Time: 1:00 pm, Sunday, October 11, 2009
Location: Ralph Wilson Stadium, Orchard Park, New York
Network, Announcers: CBS- Don Criqui and Randy Cross.
Line: Buffalo by six.
Team W/L Records: Cleveland is 0-4; Buffalo is 1-3
Coaches: Eric Mangini is 23-29 overall, 0-4 with the Browns; Dick Jauron is 58-79 overall, 22-30 with the Bills.
Last Week for the Browns: Finally played a competitive game but once again came up short, as they failed to hold a 20-14 fourth-quarter lead and lost to the Bengals in overtime, 23-20. It was Cleveland's tenth consecutive loss dating back to last season.
Last Season for the Bills: Were bulldozed for 250 rushing yards in a lopsided 38-10 loss to the Miami Dolphins.
All-Time Series: Browns lead, 9-5.
Last Meeting- November 17, 2008: Jerome Harrison ripped off a 72-yard touchdown run and Phil Dawson hit five field goals, including a 56-yarder for the game-winning points, as the Browns got their last win to date, 29-27 over the Bills in Orchard Park. Despite four turnovers- three in the first quarter alone- Buffalo rallied from 13-0 and 23-13 deficits to take a 27-26 lead in the fourth quarter. The Bills had an opportunity to win the game at the end, but Rian Lindell was wide right on a 47-yard field-goal attempt with 38 seconds to go.
Out or Questionable for Buffalo: DE Chris Ellis (non-injury), LB Paul Posluszny (forearm), S Bryan Scott (ankle) and S Donte Whitner (thumb) are out; CB Ellis Lankster (back) is questionable.
Out or Questionable for Cleveland: K Phil Dawson (right calf) and LB D'Qwell Jackson (hamstring) are doubtful; RB Jamal Lewis (hamstring), S Mike Adams (groin), G Rex Hadnot (knee) and G Floyd Womack (ankle) are questionable.
What to watch for the Bills: If you ever need reminded that Cleveland isn't the only troubled spot in the NFL, simply look 200 miles northeast to Buffalo, where the frustration is boiling over. The Bills have lost eleven of fourteen since starting the 2008 season 5-1, and head coach Dick Jauron is feeling the heat even as the October chill descends on Western New York. Not much is going right for his team, especially offensively: the Bills are 26th in the NFL in total yardage, 28th in passing and have converted a woeful 23.4 percent on third down. Most of the responsibility for the team's offensive problems lies with an inexperienced, injury-riddled offensive line which has given up sixteen sacks, second most in the NFL. Buffalo hasn't exactly been stout defensively either; they've given up the fourth-most points in the league and are 27th in total defense. Put plainly, the Bills have stunk.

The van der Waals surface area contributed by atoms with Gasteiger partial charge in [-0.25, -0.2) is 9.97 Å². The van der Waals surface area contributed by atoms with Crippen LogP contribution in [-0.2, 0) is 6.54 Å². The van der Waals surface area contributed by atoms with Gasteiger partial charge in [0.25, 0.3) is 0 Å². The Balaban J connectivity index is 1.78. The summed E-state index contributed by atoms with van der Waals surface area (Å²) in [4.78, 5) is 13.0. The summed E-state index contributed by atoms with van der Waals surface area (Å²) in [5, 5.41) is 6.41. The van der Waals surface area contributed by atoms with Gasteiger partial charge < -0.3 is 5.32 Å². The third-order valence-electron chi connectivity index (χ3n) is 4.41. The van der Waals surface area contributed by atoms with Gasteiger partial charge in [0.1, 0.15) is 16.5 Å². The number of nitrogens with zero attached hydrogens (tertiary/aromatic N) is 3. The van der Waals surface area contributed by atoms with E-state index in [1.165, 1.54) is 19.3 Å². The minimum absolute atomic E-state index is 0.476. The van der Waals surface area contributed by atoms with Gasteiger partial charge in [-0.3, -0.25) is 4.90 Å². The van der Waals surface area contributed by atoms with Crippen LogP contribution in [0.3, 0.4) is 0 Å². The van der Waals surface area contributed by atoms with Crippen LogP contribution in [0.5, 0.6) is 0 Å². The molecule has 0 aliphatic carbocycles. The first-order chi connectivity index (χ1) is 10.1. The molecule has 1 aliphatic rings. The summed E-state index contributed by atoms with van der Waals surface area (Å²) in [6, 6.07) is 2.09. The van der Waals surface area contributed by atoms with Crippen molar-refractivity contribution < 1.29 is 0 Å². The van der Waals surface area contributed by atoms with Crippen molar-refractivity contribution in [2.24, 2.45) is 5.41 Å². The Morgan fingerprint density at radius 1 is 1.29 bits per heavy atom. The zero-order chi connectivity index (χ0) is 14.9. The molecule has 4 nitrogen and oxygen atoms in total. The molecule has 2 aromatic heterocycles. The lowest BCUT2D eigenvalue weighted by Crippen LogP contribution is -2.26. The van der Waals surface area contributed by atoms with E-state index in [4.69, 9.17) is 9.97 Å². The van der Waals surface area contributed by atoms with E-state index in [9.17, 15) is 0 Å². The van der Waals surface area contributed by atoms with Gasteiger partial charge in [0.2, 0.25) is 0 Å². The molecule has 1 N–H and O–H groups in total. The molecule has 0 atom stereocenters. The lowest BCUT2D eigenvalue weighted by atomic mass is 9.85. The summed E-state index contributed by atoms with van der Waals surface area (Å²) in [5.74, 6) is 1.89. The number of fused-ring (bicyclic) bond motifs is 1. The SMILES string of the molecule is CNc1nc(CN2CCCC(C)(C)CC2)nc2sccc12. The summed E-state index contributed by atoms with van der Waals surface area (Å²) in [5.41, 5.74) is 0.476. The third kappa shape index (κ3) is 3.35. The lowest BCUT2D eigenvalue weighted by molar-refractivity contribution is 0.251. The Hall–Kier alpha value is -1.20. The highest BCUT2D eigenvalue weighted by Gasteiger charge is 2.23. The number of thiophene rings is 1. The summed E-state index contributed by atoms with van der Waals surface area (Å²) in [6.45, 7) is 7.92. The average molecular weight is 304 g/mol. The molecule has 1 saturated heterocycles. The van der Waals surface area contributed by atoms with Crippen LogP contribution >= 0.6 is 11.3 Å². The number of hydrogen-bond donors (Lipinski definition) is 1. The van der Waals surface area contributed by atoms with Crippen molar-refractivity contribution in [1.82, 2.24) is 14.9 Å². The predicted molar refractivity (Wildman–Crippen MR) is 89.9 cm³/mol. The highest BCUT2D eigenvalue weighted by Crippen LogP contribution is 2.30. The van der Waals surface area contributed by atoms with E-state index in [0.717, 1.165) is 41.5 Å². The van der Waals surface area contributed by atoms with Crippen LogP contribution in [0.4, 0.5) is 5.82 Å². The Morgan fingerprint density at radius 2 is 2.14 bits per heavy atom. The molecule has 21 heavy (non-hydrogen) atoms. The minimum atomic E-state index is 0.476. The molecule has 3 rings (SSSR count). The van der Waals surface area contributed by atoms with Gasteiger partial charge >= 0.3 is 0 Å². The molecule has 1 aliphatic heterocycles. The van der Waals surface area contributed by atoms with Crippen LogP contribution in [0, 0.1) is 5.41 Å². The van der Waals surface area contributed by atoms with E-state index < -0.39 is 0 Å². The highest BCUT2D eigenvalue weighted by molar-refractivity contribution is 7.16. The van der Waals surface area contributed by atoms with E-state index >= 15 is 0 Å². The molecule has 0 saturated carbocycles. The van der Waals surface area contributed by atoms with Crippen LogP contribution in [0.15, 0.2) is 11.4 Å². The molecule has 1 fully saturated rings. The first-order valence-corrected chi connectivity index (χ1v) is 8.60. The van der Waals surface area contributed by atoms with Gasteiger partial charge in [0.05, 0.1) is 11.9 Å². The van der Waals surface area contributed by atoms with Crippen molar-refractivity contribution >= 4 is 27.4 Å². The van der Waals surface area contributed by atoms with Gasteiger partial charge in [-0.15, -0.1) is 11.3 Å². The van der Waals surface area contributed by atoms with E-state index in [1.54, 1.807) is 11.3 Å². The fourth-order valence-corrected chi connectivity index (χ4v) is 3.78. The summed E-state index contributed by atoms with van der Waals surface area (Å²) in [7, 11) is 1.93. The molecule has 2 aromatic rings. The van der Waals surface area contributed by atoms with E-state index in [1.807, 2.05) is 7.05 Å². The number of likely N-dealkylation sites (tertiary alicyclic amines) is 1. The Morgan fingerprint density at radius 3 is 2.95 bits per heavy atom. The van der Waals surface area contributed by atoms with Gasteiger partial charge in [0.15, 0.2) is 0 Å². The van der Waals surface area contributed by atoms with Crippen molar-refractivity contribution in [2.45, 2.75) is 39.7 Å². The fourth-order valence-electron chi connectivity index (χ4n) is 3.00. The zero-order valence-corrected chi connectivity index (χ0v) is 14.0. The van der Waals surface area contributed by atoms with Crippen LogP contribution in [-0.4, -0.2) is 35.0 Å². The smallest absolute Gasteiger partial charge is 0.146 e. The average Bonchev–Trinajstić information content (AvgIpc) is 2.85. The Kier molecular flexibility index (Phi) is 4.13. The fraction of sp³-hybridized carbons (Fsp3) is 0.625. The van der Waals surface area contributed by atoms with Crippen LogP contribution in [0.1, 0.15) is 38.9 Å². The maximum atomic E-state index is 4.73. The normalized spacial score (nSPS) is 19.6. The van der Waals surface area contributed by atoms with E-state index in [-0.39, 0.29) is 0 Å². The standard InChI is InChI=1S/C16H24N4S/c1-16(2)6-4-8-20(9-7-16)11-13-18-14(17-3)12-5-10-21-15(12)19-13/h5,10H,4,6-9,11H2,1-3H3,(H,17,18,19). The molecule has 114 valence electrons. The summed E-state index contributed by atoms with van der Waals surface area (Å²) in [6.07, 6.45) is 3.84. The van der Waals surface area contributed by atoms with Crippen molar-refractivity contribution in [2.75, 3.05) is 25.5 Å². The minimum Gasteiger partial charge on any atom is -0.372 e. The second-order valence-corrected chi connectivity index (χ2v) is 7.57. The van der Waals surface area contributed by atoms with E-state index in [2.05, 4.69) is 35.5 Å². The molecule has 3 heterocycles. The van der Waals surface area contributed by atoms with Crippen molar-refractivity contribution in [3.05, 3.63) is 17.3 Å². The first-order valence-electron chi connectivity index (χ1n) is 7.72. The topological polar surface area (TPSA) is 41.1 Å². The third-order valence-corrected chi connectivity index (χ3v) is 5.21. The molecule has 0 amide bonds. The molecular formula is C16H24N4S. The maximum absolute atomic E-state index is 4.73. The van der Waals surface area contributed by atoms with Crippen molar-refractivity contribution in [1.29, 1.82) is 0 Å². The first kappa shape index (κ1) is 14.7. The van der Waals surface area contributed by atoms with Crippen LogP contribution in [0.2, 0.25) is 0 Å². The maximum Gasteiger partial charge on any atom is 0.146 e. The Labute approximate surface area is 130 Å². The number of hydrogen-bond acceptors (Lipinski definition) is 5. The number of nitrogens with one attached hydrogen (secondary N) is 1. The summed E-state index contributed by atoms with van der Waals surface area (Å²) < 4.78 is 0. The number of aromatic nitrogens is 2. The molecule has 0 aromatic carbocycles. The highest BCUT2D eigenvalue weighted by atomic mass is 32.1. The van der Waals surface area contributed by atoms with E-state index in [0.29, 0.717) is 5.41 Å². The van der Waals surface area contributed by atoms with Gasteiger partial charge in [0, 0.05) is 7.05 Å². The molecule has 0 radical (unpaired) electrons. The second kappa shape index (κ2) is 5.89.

Naturally, Jauron has taken the lion's share of the blame for his team's terrible start. The ex-Bears coach has yet to compile a winning record in three-plus seasons in Buffalo, and the fans of the city Steve Buffum has dubbed "Beefalo" are pretty well fed up. Despite signing a contract extension in the off-season, it's reasonably to surmise that Jauron could find himself on the chopping block if he doesn't get things turned around soon. A loss at home to the awful Browns certainly won't be a boon to his job security. I'm not sure if it would be enough to get him fired, but frankly, if you lose to this Browns team, you probably deserve to get thrown out on your ass.
Even as desperate as the Browns are, the Bills probably need this game more, simply because of the tenuous situation of their head coach. One can imagine that it'll be a surly crowd that fills Ralph Wilson Stadium on Sunday, what with the losing, the unpopular man in charge, and those whispers about relocation that won't go away. The only surprise in this threadbare match-up is that one of these lousy teams will actually come out a winner. Of course, the most appropriate result would be a tie, with fans on both sides going away unhappy.
What to watch for the Browns: The big story this week, of course, was the merciful end to the Braylon Edwards Saga in Cleveland. The mercurial wide receiver finally punched his ticket out of town when he allegedly cold-cocked LeBron James's diminutive friend Edward Givens outside the View nightclub early Monday morning. Rumors about abortive trade scenarios involving BE have been flying around at least since draft day, but the consummated deal, hard on the heels of the incident outside the View, has a straw-breaking-the-camels-back feel to it.